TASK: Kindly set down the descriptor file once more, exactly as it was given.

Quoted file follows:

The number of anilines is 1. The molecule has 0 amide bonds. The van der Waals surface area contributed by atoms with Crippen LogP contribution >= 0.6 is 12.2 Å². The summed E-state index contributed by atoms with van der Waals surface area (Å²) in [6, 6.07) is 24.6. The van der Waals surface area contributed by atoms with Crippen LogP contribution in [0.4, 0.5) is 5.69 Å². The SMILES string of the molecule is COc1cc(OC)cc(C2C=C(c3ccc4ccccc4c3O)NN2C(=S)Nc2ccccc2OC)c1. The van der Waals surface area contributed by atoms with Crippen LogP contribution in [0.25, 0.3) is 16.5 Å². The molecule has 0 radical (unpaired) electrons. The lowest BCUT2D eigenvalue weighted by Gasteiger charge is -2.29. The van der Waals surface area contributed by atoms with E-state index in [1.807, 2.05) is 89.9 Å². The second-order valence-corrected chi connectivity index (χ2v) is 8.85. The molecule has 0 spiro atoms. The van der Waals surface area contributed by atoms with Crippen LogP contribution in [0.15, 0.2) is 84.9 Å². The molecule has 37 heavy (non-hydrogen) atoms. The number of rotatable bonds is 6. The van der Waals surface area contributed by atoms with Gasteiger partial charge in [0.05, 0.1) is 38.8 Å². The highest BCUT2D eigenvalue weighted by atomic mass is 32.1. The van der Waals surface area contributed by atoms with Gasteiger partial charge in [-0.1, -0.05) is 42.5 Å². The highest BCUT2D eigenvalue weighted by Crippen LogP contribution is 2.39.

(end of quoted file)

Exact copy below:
The number of anilines is 1. The molecule has 0 amide bonds. The van der Waals surface area contributed by atoms with Crippen LogP contribution >= 0.6 is 12.2 Å². The summed E-state index contributed by atoms with van der Waals surface area (Å²) in [6, 6.07) is 24.6. The van der Waals surface area contributed by atoms with Crippen LogP contribution in [0.4, 0.5) is 5.69 Å². The SMILES string of the molecule is COc1cc(OC)cc(C2C=C(c3ccc4ccccc4c3O)NN2C(=S)Nc2ccccc2OC)c1. The van der Waals surface area contributed by atoms with Crippen LogP contribution in [0.25, 0.3) is 16.5 Å². The molecule has 0 radical (unpaired) electrons. The lowest BCUT2D eigenvalue weighted by Gasteiger charge is -2.29. The van der Waals surface area contributed by atoms with E-state index in [1.807, 2.05) is 89.9 Å². The second-order valence-corrected chi connectivity index (χ2v) is 8.85. The molecule has 0 spiro atoms. The van der Waals surface area contributed by atoms with Crippen LogP contribution in [0.15, 0.2) is 84.9 Å². The molecule has 37 heavy (non-hydrogen) atoms. The number of rotatable bonds is 6. The van der Waals surface area contributed by atoms with Gasteiger partial charge in [0.05, 0.1) is 38.8 Å². The highest BCUT2D eigenvalue weighted by atomic mass is 32.1. The van der Waals surface area contributed by atoms with Gasteiger partial charge in [-0.1, -0.05) is 42.5 Å². The highest BCUT2D eigenvalue weighted by Crippen LogP contribution is 2.39.